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Proc Natl Acad Sci U S A. 2018 Aug 28;115(35):8829-8834. doi: 10.1073/pnas.1808319115. Epub 2018 Aug 13.

N6-methyladenosine modification of hepatitis B virus RNA differentially regulates the viral life cycle.

Author information

1
Division of infectious Diseases, School of Medicine, University of California, San Diego, La Jolla, CA 92093.
2
Department of Molecular Genetics and Microbiology, Duke University Medical Center, Durham, NC 27710.
3
Department of Physiology and Biophysics, Weill Cornell Medicine, New York, NY 10021.
4
Department of Biotechnology, Yonsei University, 03722 Seoul, South Korea.
5
Institute for Digestive Research, Digestive Disease Center, Department of Internal Medicine, College of Medicine, Soonchunhyang University, 04401 Seoul, South Korea.
6
Center for Convergent Research of Emerging Virus Infection, Korea Research Institute of Chemical Technology, Yuseong, 34114 Daejeon, South Korea.
7
HRH Prince Alwaleed Bin Talal Bin Abdulaziz Alsaud Institute for Computational Biomedicine, Weill Cornell Medicine, New York, NY 10021.
8
Feil Family Brain and Mind Research Institute, Weill Cornell Medicine, New York, NY 10065.
9
WorldQuant Initiative for Quantitative Prediction, Weill Cornell Medicine, New York, NY 10065.
10
Department of Medicine, Duke University Medical Center, Durham, NC 27710.
11
Division of infectious Diseases, School of Medicine, University of California, San Diego, La Jolla, CA 92093; asiddiqui@ucsd.edu.

Abstract

N6-methyladenosine (m6A) RNA methylation is the most abundant epitranscriptomic modification of eukaryotic messenger RNAs (mRNAs). Previous reports have found m6A on both cellular and viral transcripts and defined its role in regulating numerous biological processes, including viral infection. Here, we show that m6A and its associated machinery regulate the life cycle of hepatitis B virus (HBV). HBV is a DNA virus that completes its life cycle via an RNA intermediate, termed pregenomic RNA (pgRNA). Silencing of enzymes that catalyze the addition of m6A to RNA resulted in increased HBV protein expression, but overall reduced reverse transcription of the pgRNA. We mapped the m6A site in the HBV RNA and found that a conserved m6A consensus motif situated within the epsilon stem loop structure, is the site for m6A modification. The epsilon stem loop is located in the 3' terminus of all HBV mRNAs and at both the 5' and 3' termini of the pgRNA. Mutational analysis of the identified m6A site in the 5' epsilon stem loop of pgRNA revealed that m6A at this site is required for efficient reverse transcription of pgRNA, while m6A methylation of the 3' epsilon stem loop results in destabilization of all HBV transcripts, suggesting that m6A has dual regulatory function for HBV RNA. Overall, this study reveals molecular insights into how m6A regulates HBV gene expression and reverse transcription, leading to an increased level of understanding of the HBV life cycle.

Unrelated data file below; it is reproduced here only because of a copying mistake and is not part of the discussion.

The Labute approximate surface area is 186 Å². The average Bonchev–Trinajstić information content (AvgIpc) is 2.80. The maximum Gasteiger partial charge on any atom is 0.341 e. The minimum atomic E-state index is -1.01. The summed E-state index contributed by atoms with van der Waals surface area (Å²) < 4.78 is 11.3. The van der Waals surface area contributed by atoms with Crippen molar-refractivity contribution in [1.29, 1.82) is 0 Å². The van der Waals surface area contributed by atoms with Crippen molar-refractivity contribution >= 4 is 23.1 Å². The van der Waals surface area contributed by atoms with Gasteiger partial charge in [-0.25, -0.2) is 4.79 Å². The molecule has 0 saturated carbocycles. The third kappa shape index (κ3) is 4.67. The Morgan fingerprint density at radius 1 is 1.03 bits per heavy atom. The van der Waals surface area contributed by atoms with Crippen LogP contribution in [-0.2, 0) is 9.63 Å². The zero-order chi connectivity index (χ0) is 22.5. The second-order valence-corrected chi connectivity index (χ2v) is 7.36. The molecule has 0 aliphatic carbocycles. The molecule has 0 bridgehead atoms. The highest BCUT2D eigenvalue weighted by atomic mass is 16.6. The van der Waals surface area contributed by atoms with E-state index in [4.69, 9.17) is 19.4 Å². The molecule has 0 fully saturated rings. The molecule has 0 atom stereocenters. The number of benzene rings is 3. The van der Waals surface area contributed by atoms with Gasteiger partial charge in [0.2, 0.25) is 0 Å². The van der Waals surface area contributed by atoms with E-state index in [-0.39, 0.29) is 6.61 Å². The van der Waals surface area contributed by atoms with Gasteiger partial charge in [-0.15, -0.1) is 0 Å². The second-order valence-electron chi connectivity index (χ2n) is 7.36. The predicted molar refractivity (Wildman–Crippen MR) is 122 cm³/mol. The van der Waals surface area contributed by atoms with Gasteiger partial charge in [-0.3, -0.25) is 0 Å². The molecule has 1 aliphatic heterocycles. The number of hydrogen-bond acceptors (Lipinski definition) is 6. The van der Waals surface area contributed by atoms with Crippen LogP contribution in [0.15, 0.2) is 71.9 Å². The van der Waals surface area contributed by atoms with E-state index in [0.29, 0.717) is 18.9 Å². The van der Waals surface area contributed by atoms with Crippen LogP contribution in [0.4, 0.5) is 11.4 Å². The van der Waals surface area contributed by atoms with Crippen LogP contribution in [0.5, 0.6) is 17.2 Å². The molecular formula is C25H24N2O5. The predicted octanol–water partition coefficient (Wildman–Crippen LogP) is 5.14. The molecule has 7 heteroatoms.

KEYWORDS:

HBV reverse transcription; RNA methylation; epsilon loop; hepatitis B virus

PMID:
30104368
PMCID:
PMC6126736
DOI:
10.1073/pnas.1808319115
[Indexed for MEDLINE]
Free PMC Article

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